Designing inclusive technologies for aged care: a sociological study
PhD project abstract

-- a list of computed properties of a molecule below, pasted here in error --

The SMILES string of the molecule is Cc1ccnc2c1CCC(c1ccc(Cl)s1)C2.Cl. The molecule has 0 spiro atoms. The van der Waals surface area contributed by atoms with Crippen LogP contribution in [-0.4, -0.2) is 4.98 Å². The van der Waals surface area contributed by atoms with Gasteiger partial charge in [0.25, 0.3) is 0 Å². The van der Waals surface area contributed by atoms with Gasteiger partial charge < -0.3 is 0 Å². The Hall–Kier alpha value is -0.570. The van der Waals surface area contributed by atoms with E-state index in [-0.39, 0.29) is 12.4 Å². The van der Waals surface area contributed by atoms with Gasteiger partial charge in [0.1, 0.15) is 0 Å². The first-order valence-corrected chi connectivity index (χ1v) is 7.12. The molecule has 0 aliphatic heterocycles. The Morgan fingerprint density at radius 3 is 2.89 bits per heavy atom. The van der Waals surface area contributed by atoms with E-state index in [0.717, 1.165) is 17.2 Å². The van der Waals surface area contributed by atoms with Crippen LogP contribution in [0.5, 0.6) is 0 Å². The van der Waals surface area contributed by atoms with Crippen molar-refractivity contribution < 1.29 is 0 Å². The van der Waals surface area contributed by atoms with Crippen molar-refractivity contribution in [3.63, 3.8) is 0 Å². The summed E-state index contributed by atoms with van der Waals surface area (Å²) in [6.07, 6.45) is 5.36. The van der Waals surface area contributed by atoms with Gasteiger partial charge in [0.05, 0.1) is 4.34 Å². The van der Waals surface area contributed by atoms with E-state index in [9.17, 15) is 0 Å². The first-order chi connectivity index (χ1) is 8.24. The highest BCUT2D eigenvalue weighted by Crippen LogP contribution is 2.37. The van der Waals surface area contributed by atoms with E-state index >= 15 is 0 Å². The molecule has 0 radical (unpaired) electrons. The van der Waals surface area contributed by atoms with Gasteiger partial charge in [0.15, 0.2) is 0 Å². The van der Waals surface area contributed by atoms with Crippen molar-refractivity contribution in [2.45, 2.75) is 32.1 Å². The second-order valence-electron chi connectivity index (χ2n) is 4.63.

Are you interested in undertaking sociological research that advances the wellbeing of older citizens? Do you wish to explore the role that technology, specifically AI (artificial intelligence), may play in assisting their care? If so, we encourage you to apply for an exciting new PhD scholarship offered by Monash Data Futures Institute for a project on investigating the different aspects of existing AI technology for aged care, so as to increase trust in and engagement with the technology. AI, if used responsibly, offers great potential in improving the quality of aged care. Yet, this potential will only be fulfilled if citizens trust the technology, including the way data used for its operations is collected, secured and analysed, and are confident that it will benefit the community as a whole. In order for AI to be trusted, it is crucial that key stakeholders, particularly researchers, developers and end users, collaborate in its co-design. This project will engage with stakeholders and end-users to examine their views and attitudes towards current and future AI technology as applied to aged care. It will shed light on how AI may be designed to ensure that it is trusted by the public to serve the common good. Your role will be to design and undertake fundamental research on this topic, engage with relevant stakeholder communities, and contribute to communicating the findings to scholars with an interest in this field and the wider community. Through undertaking your PhD, you will have the opportunity to contribute to research of critical importance to the community; develop your professional networks, including with our research partners at University of Oxford and University of Copenhagen and with the National Centre for Healthy Ageing; gain training in the use of different research methods; and be well positioned to build your career in a rapidly expanding field. The project will be sociological, but draw on interdisciplinary perspectives, and supervised by a team comprising researchers from Sociology, IT and Medicine at Monash University. While the scholarship is not restricted to particular fields, we believe it is likely to be especially appealing to those with an interest in sociology of health and medicine, sociology of ageing, science and technology studies, and/or human-agent interactions.